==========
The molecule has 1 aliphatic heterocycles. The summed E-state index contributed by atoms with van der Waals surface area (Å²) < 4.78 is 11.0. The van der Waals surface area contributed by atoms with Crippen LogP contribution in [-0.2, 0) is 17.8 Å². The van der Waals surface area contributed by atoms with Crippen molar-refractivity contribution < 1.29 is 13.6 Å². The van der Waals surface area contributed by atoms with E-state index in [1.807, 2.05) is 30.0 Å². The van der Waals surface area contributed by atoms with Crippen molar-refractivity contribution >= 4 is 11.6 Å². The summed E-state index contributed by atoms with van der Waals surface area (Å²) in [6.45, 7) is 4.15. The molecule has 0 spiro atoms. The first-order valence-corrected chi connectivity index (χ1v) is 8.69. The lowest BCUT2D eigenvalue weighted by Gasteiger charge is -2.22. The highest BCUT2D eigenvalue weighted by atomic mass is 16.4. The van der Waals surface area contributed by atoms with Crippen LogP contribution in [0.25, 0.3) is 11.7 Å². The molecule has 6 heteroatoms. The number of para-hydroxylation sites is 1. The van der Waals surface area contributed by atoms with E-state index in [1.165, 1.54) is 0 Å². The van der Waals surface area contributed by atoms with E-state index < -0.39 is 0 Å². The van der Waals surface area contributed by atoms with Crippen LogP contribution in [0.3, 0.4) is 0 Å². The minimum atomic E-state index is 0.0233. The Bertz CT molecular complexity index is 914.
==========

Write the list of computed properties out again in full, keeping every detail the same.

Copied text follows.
The molecule has 1 aliphatic heterocycles. The summed E-state index contributed by atoms with van der Waals surface area (Å²) < 4.78 is 11.0. The van der Waals surface area contributed by atoms with Crippen LogP contribution in [-0.2, 0) is 17.8 Å². The van der Waals surface area contributed by atoms with Crippen molar-refractivity contribution < 1.29 is 13.6 Å². The van der Waals surface area contributed by atoms with E-state index in [1.807, 2.05) is 30.0 Å². The van der Waals surface area contributed by atoms with Crippen molar-refractivity contribution >= 4 is 11.6 Å². The summed E-state index contributed by atoms with van der Waals surface area (Å²) in [6.45, 7) is 4.15. The molecule has 0 spiro atoms. The first-order valence-corrected chi connectivity index (χ1v) is 8.69. The lowest BCUT2D eigenvalue weighted by Gasteiger charge is -2.22. The highest BCUT2D eigenvalue weighted by atomic mass is 16.4. The van der Waals surface area contributed by atoms with Crippen LogP contribution in [0.25, 0.3) is 11.7 Å². The molecule has 6 heteroatoms. The number of para-hydroxylation sites is 1. The van der Waals surface area contributed by atoms with E-state index in [1.165, 1.54) is 0 Å². The van der Waals surface area contributed by atoms with E-state index < -0.39 is 0 Å². The van der Waals surface area contributed by atoms with Crippen LogP contribution in [0.3, 0.4) is 0 Å². The minimum atomic E-state index is 0.0233. The Bertz CT molecular complexity index is 914.